After months of disagreement over how to pay for a temporary freeze on the interest rate for certain federal student loans, Congress on Friday passed a bill that averts a rate increase but reduces some benefits for borrowers.
The measure keeps the interest rate for federally-subsidized loans to undergraduates at 3.4 percent until July 2013. Lawmakers attached the measure to their compromise package for highway projects, which received bipartisan support in both houses of Congress. It passed the House by a 373-52 vote, and the Senate approved it 74 to 19.
The one-year extension of the student-loan rate will be paid for in part by tightening the rules on subsidized loans. The interest subsidy on loans for undergraduates still in school will be limited to a period of 150 percent of a program's standard completion time. For example, a student pursuing a degree at a four-year college will no longer be eligible for an interest subsidy after six years. Additional funds for the interest-rate freeze will come from changes to federal pension laws.
In his State of the Union address in January, President Obama urged Congress to prevent the interest rate from doubling, and he has included the issue in campaign efforts to court student voters.
Republicans and Democrats were in agreement about extending the low-interest rate, but they wrangled for months over how to offset its $6-billion cost.
Before a serious compromise began to take hold this week, the issue of the interest rate on student loans was largely an exercise in political grandstanding. For several months, each side proposed funding sources that were unpalatable to the other, while casting blame on each other for inaction.
The extension of the low interest rate will have a modest impact on student debt. It applies only to new, federally-subsidized student loans to undergraduates, which are disbursed to borrowers who qualify for them based on their income levels.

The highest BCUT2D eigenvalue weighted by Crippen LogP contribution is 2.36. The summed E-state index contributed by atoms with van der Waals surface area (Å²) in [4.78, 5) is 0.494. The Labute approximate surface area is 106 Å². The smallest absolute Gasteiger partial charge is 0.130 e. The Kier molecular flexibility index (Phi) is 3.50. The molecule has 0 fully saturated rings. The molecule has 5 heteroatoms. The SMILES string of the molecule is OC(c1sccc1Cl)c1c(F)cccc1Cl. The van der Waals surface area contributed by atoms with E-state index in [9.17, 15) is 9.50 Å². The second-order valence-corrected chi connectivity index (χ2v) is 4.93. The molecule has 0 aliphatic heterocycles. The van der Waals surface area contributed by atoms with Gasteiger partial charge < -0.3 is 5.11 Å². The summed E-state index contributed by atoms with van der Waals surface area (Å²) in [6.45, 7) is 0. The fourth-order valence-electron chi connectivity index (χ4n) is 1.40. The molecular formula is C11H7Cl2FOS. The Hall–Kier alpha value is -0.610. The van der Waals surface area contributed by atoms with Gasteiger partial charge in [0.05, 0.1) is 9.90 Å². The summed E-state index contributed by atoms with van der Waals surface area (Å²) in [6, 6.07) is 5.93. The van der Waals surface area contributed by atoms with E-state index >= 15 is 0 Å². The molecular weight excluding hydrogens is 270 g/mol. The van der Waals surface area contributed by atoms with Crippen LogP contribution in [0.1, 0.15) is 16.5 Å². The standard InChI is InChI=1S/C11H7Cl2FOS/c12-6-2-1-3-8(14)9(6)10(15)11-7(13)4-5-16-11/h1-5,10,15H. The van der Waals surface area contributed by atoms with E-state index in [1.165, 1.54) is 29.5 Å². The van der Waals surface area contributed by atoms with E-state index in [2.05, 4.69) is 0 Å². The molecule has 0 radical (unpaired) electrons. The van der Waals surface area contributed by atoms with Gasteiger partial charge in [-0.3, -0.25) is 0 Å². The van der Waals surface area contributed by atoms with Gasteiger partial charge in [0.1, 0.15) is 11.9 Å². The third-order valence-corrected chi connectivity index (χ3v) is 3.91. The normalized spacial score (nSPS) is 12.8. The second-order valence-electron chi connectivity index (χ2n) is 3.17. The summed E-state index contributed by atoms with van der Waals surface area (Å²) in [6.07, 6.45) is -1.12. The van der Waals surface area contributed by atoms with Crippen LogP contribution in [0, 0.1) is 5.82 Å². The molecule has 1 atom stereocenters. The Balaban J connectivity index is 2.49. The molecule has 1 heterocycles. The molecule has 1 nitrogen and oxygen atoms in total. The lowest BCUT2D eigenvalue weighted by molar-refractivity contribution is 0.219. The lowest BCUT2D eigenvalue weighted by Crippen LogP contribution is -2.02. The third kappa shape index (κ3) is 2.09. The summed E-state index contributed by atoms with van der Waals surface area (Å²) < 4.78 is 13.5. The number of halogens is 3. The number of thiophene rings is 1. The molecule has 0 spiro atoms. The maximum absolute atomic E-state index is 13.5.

Still, more than seven million students receive those types of loans, and the interest-rate freeze will save the average borrower $7 to $9 a month, or about $1,000 over the course of repayment.
Although Friday's 11th-hour Congressional action prevents the interest rate from doubling as of Sunday, several other federal student-aid options are set to end this weekend. Graduate students will no longer qualify for the in-school subsidy on federal loans. The interest rate for those loans will remain at 6.8 percent. And a smaller category of college students, those without a high-school diploma or GED, will no longer be eligible for any type of student aid. They had previously been able to obtain aid by taking a basic skills test or fulfilling other requirements demonstrating their "ability to benefit" from higher education.
In addition, certain borrowers who have bank-held loans issued through the Federal Family Education Loan Program have until Saturday to apply for a special consolidation loan that offers up to a half-percentage-point interest-rate discount and other federal repayment benefits.